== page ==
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AUSTIN, Texas (AP) – The Texas Supreme Court effectively upheld the Austin divorce of a same-sex couple June 19, turning away Republican Gov. Greg Abbott and arguments that the state can’t dissolve a marriage it didn’t recognize in the first place.

The court, which is entirely stocked with elected Republicans, ruled in a 5-3 decision that the state lacked standing to intervene in the divorce of Angelique Naylor and Sabina Daly, who were married in Massachusetts in 2004. Declining to overturn the 2010 divorce has no impact on Texas’ ban on gay marriage.

But the ruling comes ahead of a U.S. Supreme Court decision that is expected any day now on whether same-sex marriage should be legal.

The Texas court largely sidestepped those bigger issues at play, and instead ruled that the state lost because it waited too long to intervene.

“We would appreciate the opportunity to address the merits of this issue of critical importance at this critical juncture in our nation’s history,” Justice Jeff Brown wrote. “Yet we must respect the bounds of our jurisdiction by addressing only the questions immediately before the Court.”

The Texas Attorney General’s Office did not try to intervene in the case until after a Travis County judge granted the divorce. The ruling noted that the state was hardly “blindsided” and that it had, in fact, been monitoring the case but stayed on the sidelines for months.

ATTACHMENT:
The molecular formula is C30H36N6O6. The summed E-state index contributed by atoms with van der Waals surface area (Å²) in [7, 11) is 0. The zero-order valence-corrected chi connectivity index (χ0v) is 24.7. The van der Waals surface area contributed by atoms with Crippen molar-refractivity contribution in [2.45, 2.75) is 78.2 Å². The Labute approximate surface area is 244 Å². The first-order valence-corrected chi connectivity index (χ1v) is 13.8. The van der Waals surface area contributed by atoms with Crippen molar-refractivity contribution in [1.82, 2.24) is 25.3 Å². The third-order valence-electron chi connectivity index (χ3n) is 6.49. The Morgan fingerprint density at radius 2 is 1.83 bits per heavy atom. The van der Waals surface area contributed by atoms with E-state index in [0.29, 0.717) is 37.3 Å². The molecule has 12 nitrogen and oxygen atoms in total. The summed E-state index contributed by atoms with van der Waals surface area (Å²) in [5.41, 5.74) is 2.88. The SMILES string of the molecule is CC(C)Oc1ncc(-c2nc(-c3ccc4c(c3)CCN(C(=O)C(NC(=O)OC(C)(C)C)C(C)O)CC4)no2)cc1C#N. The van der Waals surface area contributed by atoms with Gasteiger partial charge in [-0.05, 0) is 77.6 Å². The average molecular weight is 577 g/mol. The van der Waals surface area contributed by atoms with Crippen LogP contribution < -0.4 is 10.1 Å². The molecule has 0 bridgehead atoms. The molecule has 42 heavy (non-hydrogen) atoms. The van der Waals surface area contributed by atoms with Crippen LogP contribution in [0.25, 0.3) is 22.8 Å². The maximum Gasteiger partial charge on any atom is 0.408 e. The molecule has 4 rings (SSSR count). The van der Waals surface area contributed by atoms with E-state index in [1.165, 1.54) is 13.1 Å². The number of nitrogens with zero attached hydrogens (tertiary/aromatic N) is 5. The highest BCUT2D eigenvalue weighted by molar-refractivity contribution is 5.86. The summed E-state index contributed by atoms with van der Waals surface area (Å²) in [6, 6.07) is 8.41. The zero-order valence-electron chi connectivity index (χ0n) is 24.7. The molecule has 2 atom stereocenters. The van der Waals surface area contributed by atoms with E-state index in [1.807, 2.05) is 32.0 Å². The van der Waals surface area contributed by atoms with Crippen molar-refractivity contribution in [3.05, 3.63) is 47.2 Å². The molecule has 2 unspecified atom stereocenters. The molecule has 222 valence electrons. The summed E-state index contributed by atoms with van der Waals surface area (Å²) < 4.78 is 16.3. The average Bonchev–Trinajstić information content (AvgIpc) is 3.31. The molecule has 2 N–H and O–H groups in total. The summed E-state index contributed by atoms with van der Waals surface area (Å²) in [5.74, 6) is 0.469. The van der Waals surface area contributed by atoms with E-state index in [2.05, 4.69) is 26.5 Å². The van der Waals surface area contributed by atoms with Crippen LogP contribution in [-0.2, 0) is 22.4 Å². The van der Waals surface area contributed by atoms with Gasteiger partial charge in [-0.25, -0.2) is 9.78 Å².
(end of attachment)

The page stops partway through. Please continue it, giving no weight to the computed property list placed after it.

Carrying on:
Abbott, a former justice on the state Supreme Court, was attorney general when his office challenged the divorce. He called the ruling wrong.

“The Court mistakenly relied on a technicality to allow this divorce to proceed,” Abbott said in a statement Friday. “Importantly, the Supreme Court did not address the Texas Constitution’s definition of marriage – and marriage in Texas remains an institution between one man and one woman.”

The divorce was not the last time that a court in Travis County, which is controlled by Democrats in otherwise deeply conservative Texas, has given Republicans leaders fits over same-sex marriage. Earlier this year, another Austin judge ordered that a marriage license be given to a lesbian couple, who then became the first same-sex couple to marry since Texas passed a constitutional ban on gay marriage in 2005.